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Published February 15, 2008 | public
Journal Article Open

Gravitational wave radiometry: Mapping a stochastic gravitational wave background


The problem of the detection and mapping of a stochastic gravitational wave background (SGWB), either cosmological or astrophysical, bears a strong semblance to the analysis of the cosmic microwave background (CMB) anisotropy and polarization, which too is a stochastic field, statistically described in terms of its correlation properties. An astrophysical gravitational wave background (AGWB) will likely arise from an incoherent superposition of unmodelled and/or unresolved sources and cosmological gravitational wave backgrounds (CGWB) are also predicted in certain scenarios. The basic statistic we use is the cross correlation between the data from a pair of detectors. In order to "point" the pair of detectors at different locations one must suitably delay the signal by the amount it takes for the gravitational waves (GW) to travel to both detectors corresponding to a source direction. Then the raw (observed) sky map of the SGWB is the signal convolved with a beam response function that varies with location in the sky. We first present a thorough analytic understanding of the structure of the beam response function using an analytic approach employing the stationary phase approximation. The true sky map is obtained by numerically deconvolving the beam function in the integral (convolution) equation. We adopt the maximum likelihood framework to estimate the true sky map using the conjugate gradient method that has been successfully used in the broadly similar, well-studied CMB map-making problem. We numerically implement and demonstrate the method on signal generated by simulated (unpolarized) SGWB for the GW radiometer consisting of the LIGO pair of detectors at Hanford and Livingston. We include "realistic" additive Gaussian noise in each data stream based on the LIGO-I noise power spectral density. The extension of the method to multiple baselines and polarized GWB is outlined. In the near future the network of GW detectors, including the Advanced LIGO and Virgo detectors that will be sensitive to sources within a thousand times larger spatial volume, could provide promising data sets for GW radiometry.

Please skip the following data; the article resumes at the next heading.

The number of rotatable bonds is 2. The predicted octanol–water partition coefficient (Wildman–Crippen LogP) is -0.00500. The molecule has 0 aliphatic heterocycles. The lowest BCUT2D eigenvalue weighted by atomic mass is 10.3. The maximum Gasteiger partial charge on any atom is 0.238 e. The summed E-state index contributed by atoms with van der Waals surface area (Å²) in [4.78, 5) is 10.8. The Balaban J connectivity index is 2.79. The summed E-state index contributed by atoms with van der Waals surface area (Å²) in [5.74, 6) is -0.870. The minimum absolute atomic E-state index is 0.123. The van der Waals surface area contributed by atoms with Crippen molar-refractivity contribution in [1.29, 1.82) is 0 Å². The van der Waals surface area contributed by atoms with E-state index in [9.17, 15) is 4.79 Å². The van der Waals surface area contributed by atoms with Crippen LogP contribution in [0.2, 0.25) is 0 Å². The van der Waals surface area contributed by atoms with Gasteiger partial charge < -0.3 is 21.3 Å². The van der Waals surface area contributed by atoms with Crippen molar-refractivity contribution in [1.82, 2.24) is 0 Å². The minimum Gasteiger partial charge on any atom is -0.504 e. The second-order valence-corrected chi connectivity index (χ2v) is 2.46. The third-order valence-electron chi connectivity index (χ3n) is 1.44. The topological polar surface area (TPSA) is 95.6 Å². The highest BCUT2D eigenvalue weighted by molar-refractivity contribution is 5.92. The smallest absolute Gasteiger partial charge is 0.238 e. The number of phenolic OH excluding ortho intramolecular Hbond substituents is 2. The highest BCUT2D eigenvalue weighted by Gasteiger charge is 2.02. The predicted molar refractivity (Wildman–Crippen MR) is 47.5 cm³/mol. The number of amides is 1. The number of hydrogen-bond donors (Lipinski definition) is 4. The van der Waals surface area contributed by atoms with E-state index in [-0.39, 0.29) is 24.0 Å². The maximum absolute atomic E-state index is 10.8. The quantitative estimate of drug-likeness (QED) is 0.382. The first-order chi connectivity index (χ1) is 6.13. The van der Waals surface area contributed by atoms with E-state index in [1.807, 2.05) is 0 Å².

Additional Information

©2008 The American Physical Society. (Received 21 August 2007; published 14 February 2008) S. Mitra would like to acknowledge the Council of Scientific and Industrial Research (India) and Centre National d'Etudes Spatiales (France) for supporting his research and Caltech for supporting his visit to LIGO Laboratory, Caltech in 2006, where part of this work was done. He further thanks Stuart Anderson for helpful suggestions and Kent Blackburn and Patrick Sutton for providing useful help with the software computing facilities. Some of the results in this paper have been derived using the HEALPix [55] package, the Planck Simulator [53], and FTOOLS [56] and some of the plots were made using a colormap, specifically designed for compatibility with grayscale printing, included in the GNUPLOT package [57]. The LIGO Data Analysis System (LDAS) at Caltech and the High Performance Computing (HPC) facility at IUCAA were used for the numerical implementation. This work was supported in part by the Department of Science and Technology Grant No. DST/INT/(US-RP077)/2001 and the National Science Foundation Grants No. INT-01-38459, No. PHY-0630121, and No. PHY-0239735, and the NSF LIGO Laboratory Cooperative Agreement No. PHY-0107417. This paper has LIGO Document No. LIGO-P070033-Z.


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August 22, 2023
August 22, 2023